(1). At thi s time his father lived in a settlement called Castle's Woods
on Clinch River , about 25 miles north of Abingdon, Virginia, a frontier
fort. Powell Valley had been settled, but the settlers had been run off
by the Indians. A good ma ny of them could not bring their plunder with
them, but hid it. John Dunkin w as ordered out with a company of militia
in order to guard the people who had left their property behind them, to
collect it together and bring it into th e settlements. He (Kincaid) was
one of Dunkin's company. At this time Captain Joseph Martin was stationed
at the Rye Cove Fort on Clinch River in order to guard the frontiers of
Virginia. He (Martin) kept two spys, who were brother s, to-wit: John and
James Bunch. When we got into the valley we met with the se spys. They
then returned with us down to what was called Martin's Station in said
valley, but we found no one there - they had all fled. One of the
s ettlers that was with us, who had fled from the valley by the name of
Davis ( called Captain Davis). Before the people fled he lived at Owen's
Station, (2) ten miles below Martin's. We took up at Martin's Station.
Sometime after, Da vis petitioned Dunkin for a few men to go down to
Owen's Station with him to collect his plunder. Five men was granted him,
one of whom was James Bunch. T hey went to the Station and collected the
plunder accordingly, as I understoo d, and returning back to the camp the
Indians waylaid the path and fired upon them, and wounded Bunch, and
killed a man by the name of (Robert) Bowman at the place, and wounded
another by the name of Johnson, as Bunch related, for he returned with
him (Johnson) a piece, but he (Johnson) never got in. Three of the party
got in that night, two of whom was Bunch and Davis. The next da y Dunkin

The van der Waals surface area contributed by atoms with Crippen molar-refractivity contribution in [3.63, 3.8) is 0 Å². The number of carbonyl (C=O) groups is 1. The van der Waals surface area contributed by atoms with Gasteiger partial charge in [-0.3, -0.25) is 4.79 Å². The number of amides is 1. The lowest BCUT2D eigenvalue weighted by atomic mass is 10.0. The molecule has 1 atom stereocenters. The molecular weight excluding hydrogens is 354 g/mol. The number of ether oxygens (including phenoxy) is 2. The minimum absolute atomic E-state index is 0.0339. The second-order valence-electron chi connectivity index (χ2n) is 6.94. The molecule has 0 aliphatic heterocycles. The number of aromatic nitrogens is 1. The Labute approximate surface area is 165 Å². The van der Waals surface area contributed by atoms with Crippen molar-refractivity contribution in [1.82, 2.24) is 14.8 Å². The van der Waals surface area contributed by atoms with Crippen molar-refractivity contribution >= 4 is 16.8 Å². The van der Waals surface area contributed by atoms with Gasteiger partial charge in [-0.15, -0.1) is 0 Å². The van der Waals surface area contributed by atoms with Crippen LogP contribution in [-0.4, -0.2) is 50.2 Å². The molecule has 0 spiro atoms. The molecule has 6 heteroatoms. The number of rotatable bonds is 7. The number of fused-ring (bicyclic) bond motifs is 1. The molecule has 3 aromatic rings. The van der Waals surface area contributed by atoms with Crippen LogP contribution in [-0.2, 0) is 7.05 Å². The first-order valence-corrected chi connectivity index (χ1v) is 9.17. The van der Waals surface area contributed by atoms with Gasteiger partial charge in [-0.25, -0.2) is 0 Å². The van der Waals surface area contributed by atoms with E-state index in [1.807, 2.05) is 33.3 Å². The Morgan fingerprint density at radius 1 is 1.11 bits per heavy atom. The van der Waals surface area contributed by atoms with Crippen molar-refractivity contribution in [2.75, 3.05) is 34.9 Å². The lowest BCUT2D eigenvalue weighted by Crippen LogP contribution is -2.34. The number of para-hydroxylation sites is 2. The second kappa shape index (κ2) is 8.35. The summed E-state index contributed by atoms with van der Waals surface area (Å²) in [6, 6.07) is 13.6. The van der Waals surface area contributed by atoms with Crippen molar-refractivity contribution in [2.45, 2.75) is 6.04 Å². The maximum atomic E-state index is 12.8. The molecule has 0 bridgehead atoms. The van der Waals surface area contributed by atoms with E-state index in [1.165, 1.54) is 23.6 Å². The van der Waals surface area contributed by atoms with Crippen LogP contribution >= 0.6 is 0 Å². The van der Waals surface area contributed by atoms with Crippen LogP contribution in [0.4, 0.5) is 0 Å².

went down with all his force, save a few left to guard the wounded. This
affiant was one that went down. We went to the place and there found
B owman dead. Davis took us to a tree where he said an Indian stood whom
he sho t at. We went to the place and found a great deal of blood. We then
took his trail and followed them, but not a great ways, as it appeared
they had scatte red. We returned back and buried the dead, thence to camp
(at Martin's Statio n). This circumstance broke up the expedition. Bunch
grew very sick and we h ad to take him to this company at the Rye Cove. We
were then all dismissed an d returned home. As well as he can recollect,
he states this took place in 17 76. He does not recollect the particular
month, except that it was in warm we ather. Andrew Lynam in his
Revolutionary War pension statement filed in Bath Co., KY, on June 23,
1833, also tells of the above killing in this manner: In the month of
June, he thinks the 1st, but cannot say as to the particular day, he
entered the service of the United States under Captain John Dunkin, a s a
volunteer for three months in 1776. At the end of this three month tour
he again volunteered in Captain Dunkin's Company of militia for three
months . Was in the month of September the same year as before. We were
commanded by John Dunkin as Captain, and as our tour was to prevent the
Indians from comm itting outrages upon the defenseless inhabitants
The following article is from Eastman's Online Genealogy Newsletter and is copyright by Richard W. Eastman. It is re-published here with the permission of the author. Information about the newsletter is available at http://www.eogn.com.

The following Myths are from Eastman's Online Genealogy Newsletter click here for his full list.
Myth #5: Our family always spelled the name as ...
Fact: The moment that you insist your surname was always spelled a particular way, you have just labeled yourself as a beginning genealogist. Name spellings have varied widely and, in fact, have only become standardized in the past 100 years or so. The people who created earlier records often were census takers, town clerks, tax collectors, clergymen, and others, who wrote down what they heard. In the days when most people could not read or write, many did not know how to spell their own names. When a clerk asked, "How do you spell that?" the most common answer was, "I don't know." A census taker late for dinner on a long, hot, dusty, summer day may not have cared whether a name was spelled STUART or STEWART.